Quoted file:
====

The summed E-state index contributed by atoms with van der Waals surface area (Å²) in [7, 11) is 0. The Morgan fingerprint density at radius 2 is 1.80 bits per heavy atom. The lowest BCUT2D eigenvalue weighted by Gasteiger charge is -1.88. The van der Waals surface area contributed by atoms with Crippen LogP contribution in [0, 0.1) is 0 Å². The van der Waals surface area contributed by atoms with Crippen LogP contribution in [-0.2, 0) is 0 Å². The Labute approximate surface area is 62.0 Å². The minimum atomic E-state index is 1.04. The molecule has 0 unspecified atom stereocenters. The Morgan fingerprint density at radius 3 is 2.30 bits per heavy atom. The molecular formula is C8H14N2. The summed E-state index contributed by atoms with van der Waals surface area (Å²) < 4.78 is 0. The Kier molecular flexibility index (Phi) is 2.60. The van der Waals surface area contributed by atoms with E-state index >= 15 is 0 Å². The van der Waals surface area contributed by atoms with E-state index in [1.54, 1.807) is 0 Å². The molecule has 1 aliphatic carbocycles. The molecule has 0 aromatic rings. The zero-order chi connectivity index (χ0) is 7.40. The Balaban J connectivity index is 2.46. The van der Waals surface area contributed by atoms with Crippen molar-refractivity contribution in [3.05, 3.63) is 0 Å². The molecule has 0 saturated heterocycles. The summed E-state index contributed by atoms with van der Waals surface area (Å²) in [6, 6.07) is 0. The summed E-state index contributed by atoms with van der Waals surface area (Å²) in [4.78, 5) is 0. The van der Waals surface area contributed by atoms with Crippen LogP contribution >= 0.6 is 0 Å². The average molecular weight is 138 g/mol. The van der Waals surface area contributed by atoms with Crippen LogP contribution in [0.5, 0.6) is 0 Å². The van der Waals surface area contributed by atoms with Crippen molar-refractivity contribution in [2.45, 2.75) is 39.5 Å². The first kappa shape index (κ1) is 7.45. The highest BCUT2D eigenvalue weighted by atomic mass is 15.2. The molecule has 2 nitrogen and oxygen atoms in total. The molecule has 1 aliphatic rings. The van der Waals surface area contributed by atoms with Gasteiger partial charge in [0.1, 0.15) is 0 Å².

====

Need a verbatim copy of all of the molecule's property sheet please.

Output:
The summed E-state index contributed by atoms with van der Waals surface area (Å²) in [7, 11) is 0. The Morgan fingerprint density at radius 2 is 1.80 bits per heavy atom. The lowest BCUT2D eigenvalue weighted by Gasteiger charge is -1.88. The van der Waals surface area contributed by atoms with Crippen LogP contribution in [0, 0.1) is 0 Å². The van der Waals surface area contributed by atoms with Crippen LogP contribution in [-0.2, 0) is 0 Å². The Labute approximate surface area is 62.0 Å². The minimum atomic E-state index is 1.04. The molecule has 0 unspecified atom stereocenters. The Morgan fingerprint density at radius 3 is 2.30 bits per heavy atom. The molecular formula is C8H14N2. The summed E-state index contributed by atoms with van der Waals surface area (Å²) < 4.78 is 0. The Kier molecular flexibility index (Phi) is 2.60. The van der Waals surface area contributed by atoms with E-state index >= 15 is 0 Å². The van der Waals surface area contributed by atoms with E-state index in [1.54, 1.807) is 0 Å². The molecule has 1 aliphatic carbocycles. The molecule has 0 aromatic rings. The zero-order chi connectivity index (χ0) is 7.40. The Balaban J connectivity index is 2.46. The van der Waals surface area contributed by atoms with Crippen molar-refractivity contribution in [3.05, 3.63) is 0 Å². The molecule has 0 saturated heterocycles. The summed E-state index contributed by atoms with van der Waals surface area (Å²) in [6, 6.07) is 0. The summed E-state index contributed by atoms with van der Waals surface area (Å²) in [4.78, 5) is 0. The van der Waals surface area contributed by atoms with Crippen LogP contribution >= 0.6 is 0 Å². The average molecular weight is 138 g/mol. The van der Waals surface area contributed by atoms with Crippen LogP contribution in [0.5, 0.6) is 0 Å². The van der Waals surface area contributed by atoms with Crippen molar-refractivity contribution in [2.45, 2.75) is 39.5 Å². The first kappa shape index (κ1) is 7.45. The highest BCUT2D eigenvalue weighted by atomic mass is 15.2. The molecule has 2 nitrogen and oxygen atoms in total. The molecule has 1 aliphatic rings. The van der Waals surface area contributed by atoms with Gasteiger partial charge in [0.1, 0.15) is 0 Å².